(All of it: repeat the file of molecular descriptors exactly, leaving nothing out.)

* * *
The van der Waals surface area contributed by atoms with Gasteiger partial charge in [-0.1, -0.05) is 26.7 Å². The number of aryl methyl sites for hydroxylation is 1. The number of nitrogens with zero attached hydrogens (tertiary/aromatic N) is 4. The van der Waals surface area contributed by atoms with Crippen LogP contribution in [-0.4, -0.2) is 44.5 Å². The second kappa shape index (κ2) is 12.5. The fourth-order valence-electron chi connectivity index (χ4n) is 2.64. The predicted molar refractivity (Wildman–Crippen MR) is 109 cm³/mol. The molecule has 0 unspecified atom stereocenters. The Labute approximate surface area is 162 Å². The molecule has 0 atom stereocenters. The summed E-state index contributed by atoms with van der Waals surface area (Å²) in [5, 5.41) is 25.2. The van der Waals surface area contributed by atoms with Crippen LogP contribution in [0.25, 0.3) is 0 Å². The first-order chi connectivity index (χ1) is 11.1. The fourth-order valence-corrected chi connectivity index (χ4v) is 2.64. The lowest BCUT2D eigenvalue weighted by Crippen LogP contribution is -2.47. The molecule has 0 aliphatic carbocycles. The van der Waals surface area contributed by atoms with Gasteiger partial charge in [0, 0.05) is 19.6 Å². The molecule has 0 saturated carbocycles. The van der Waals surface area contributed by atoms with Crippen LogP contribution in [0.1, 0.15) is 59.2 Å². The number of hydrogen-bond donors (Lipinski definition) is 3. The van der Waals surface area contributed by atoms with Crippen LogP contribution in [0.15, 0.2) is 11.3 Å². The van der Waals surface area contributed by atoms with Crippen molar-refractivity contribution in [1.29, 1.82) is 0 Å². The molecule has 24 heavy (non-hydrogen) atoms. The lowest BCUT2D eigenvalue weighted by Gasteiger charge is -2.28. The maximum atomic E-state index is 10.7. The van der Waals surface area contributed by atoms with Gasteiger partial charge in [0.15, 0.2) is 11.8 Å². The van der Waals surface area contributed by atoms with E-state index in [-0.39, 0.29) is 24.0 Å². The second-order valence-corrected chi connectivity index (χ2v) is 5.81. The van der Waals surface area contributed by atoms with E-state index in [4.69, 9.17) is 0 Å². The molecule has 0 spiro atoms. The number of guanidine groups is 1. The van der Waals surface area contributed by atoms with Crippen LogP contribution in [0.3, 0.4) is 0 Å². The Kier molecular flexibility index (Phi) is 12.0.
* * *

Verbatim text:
The van der Waals surface area contributed by atoms with Gasteiger partial charge in [-0.1, -0.05) is 26.7 Å². The number of aryl methyl sites for hydroxylation is 1. The number of nitrogens with zero attached hydrogens (tertiary/aromatic N) is 4. The van der Waals surface area contributed by atoms with Crippen LogP contribution in [-0.4, -0.2) is 44.5 Å². The second kappa shape index (κ2) is 12.5. The fourth-order valence-electron chi connectivity index (χ4n) is 2.64. The predicted molar refractivity (Wildman–Crippen MR) is 109 cm³/mol. The molecule has 0 unspecified atom stereocenters. The Labute approximate surface area is 162 Å². The molecule has 0 atom stereocenters. The summed E-state index contributed by atoms with van der Waals surface area (Å²) in [5, 5.41) is 25.2. The van der Waals surface area contributed by atoms with Crippen LogP contribution in [0.25, 0.3) is 0 Å². The first-order chi connectivity index (χ1) is 11.1. The fourth-order valence-corrected chi connectivity index (χ4v) is 2.64. The lowest BCUT2D eigenvalue weighted by Crippen LogP contribution is -2.47. The molecule has 0 aliphatic carbocycles. The van der Waals surface area contributed by atoms with Gasteiger partial charge in [0, 0.05) is 19.6 Å². The molecule has 0 saturated carbocycles. The van der Waals surface area contributed by atoms with Crippen LogP contribution in [0.1, 0.15) is 59.2 Å². The number of hydrogen-bond donors (Lipinski definition) is 3. The van der Waals surface area contributed by atoms with Crippen LogP contribution in [0.15, 0.2) is 11.3 Å². The van der Waals surface area contributed by atoms with Crippen molar-refractivity contribution in [1.29, 1.82) is 0 Å². The molecule has 24 heavy (non-hydrogen) atoms. The lowest BCUT2D eigenvalue weighted by Gasteiger charge is -2.28. The maximum atomic E-state index is 10.7. The van der Waals surface area contributed by atoms with Gasteiger partial charge in [0.15, 0.2) is 11.8 Å². The van der Waals surface area contributed by atoms with E-state index in [-0.39, 0.29) is 24.0 Å². The second-order valence-corrected chi connectivity index (χ2v) is 5.81. The van der Waals surface area contributed by atoms with E-state index in [4.69, 9.17) is 0 Å². The molecule has 0 spiro atoms. The number of guanidine groups is 1. The van der Waals surface area contributed by atoms with Crippen LogP contribution in [0.3, 0.4) is 0 Å². The Kier molecular flexibility index (Phi) is 12.0.